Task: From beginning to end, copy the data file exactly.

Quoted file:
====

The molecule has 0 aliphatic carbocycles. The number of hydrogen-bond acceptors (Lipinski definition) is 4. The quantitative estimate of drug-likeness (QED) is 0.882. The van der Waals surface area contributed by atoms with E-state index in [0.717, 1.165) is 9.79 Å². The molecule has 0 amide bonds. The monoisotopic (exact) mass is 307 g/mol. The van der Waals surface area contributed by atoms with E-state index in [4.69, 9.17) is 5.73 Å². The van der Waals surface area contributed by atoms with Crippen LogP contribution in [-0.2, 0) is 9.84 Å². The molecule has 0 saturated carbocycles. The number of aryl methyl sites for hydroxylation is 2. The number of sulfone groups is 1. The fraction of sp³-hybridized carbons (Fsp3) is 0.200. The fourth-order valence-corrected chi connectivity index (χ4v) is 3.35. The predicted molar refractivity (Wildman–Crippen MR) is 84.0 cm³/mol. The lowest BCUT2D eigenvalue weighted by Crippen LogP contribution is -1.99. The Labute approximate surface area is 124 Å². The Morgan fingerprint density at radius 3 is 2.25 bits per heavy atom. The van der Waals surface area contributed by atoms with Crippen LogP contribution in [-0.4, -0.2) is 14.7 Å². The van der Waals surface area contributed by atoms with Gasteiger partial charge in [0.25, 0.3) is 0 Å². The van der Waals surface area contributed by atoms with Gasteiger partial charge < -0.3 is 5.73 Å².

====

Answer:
The molecule has 0 aliphatic carbocycles. The number of hydrogen-bond acceptors (Lipinski definition) is 4. The quantitative estimate of drug-likeness (QED) is 0.882. The van der Waals surface area contributed by atoms with E-state index in [0.717, 1.165) is 9.79 Å². The molecule has 0 amide bonds. The monoisotopic (exact) mass is 307 g/mol. The van der Waals surface area contributed by atoms with E-state index in [4.69, 9.17) is 5.73 Å². The van der Waals surface area contributed by atoms with Crippen LogP contribution in [-0.2, 0) is 9.84 Å². The molecule has 0 saturated carbocycles. The number of aryl methyl sites for hydroxylation is 2. The number of sulfone groups is 1. The fraction of sp³-hybridized carbons (Fsp3) is 0.200. The fourth-order valence-corrected chi connectivity index (χ4v) is 3.35. The predicted molar refractivity (Wildman–Crippen MR) is 84.0 cm³/mol. The lowest BCUT2D eigenvalue weighted by Crippen LogP contribution is -1.99. The Labute approximate surface area is 124 Å². The Morgan fingerprint density at radius 3 is 2.25 bits per heavy atom. The van der Waals surface area contributed by atoms with Crippen LogP contribution in [-0.4, -0.2) is 14.7 Å². The van der Waals surface area contributed by atoms with Gasteiger partial charge in [0.25, 0.3) is 0 Å². The van der Waals surface area contributed by atoms with Gasteiger partial charge < -0.3 is 5.73 Å².